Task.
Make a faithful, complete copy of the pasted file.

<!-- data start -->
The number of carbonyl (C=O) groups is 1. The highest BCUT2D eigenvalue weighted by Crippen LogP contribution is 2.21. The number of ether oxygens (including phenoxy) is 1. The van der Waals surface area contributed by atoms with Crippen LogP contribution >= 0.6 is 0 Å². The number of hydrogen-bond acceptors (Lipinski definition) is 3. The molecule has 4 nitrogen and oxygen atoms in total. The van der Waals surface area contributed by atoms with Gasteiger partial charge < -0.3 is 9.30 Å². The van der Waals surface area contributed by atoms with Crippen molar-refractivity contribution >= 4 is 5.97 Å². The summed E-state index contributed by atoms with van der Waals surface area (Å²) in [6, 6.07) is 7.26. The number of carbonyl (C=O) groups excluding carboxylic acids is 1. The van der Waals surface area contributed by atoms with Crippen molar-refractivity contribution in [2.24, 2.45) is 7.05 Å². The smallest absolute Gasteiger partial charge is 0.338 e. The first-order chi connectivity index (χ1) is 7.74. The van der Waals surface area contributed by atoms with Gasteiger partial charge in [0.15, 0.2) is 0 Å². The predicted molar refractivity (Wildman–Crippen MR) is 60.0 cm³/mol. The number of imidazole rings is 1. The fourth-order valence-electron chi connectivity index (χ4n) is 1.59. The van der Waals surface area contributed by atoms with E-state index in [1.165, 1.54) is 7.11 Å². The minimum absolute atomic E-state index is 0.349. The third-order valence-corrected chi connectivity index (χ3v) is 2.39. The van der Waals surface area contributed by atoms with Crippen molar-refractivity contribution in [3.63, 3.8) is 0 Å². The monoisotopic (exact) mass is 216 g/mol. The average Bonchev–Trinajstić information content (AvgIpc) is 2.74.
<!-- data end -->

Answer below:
The number of carbonyl (C=O) groups is 1. The highest BCUT2D eigenvalue weighted by Crippen LogP contribution is 2.21. The number of ether oxygens (including phenoxy) is 1. The van der Waals surface area contributed by atoms with Crippen LogP contribution >= 0.6 is 0 Å². The number of hydrogen-bond acceptors (Lipinski definition) is 3. The molecule has 4 nitrogen and oxygen atoms in total. The van der Waals surface area contributed by atoms with Gasteiger partial charge < -0.3 is 9.30 Å². The van der Waals surface area contributed by atoms with Crippen molar-refractivity contribution >= 4 is 5.97 Å². The summed E-state index contributed by atoms with van der Waals surface area (Å²) in [6, 6.07) is 7.26. The number of carbonyl (C=O) groups excluding carboxylic acids is 1. The van der Waals surface area contributed by atoms with Crippen molar-refractivity contribution in [2.24, 2.45) is 7.05 Å². The smallest absolute Gasteiger partial charge is 0.338 e. The first-order chi connectivity index (χ1) is 7.74. The van der Waals surface area contributed by atoms with Gasteiger partial charge in [0.15, 0.2) is 0 Å². The predicted molar refractivity (Wildman–Crippen MR) is 60.0 cm³/mol. The number of imidazole rings is 1. The fourth-order valence-electron chi connectivity index (χ4n) is 1.59. The van der Waals surface area contributed by atoms with E-state index in [1.165, 1.54) is 7.11 Å². The minimum absolute atomic E-state index is 0.349. The third-order valence-corrected chi connectivity index (χ3v) is 2.39. The van der Waals surface area contributed by atoms with Crippen molar-refractivity contribution in [3.63, 3.8) is 0 Å². The monoisotopic (exact) mass is 216 g/mol. The average Bonchev–Trinajstić information content (AvgIpc) is 2.74.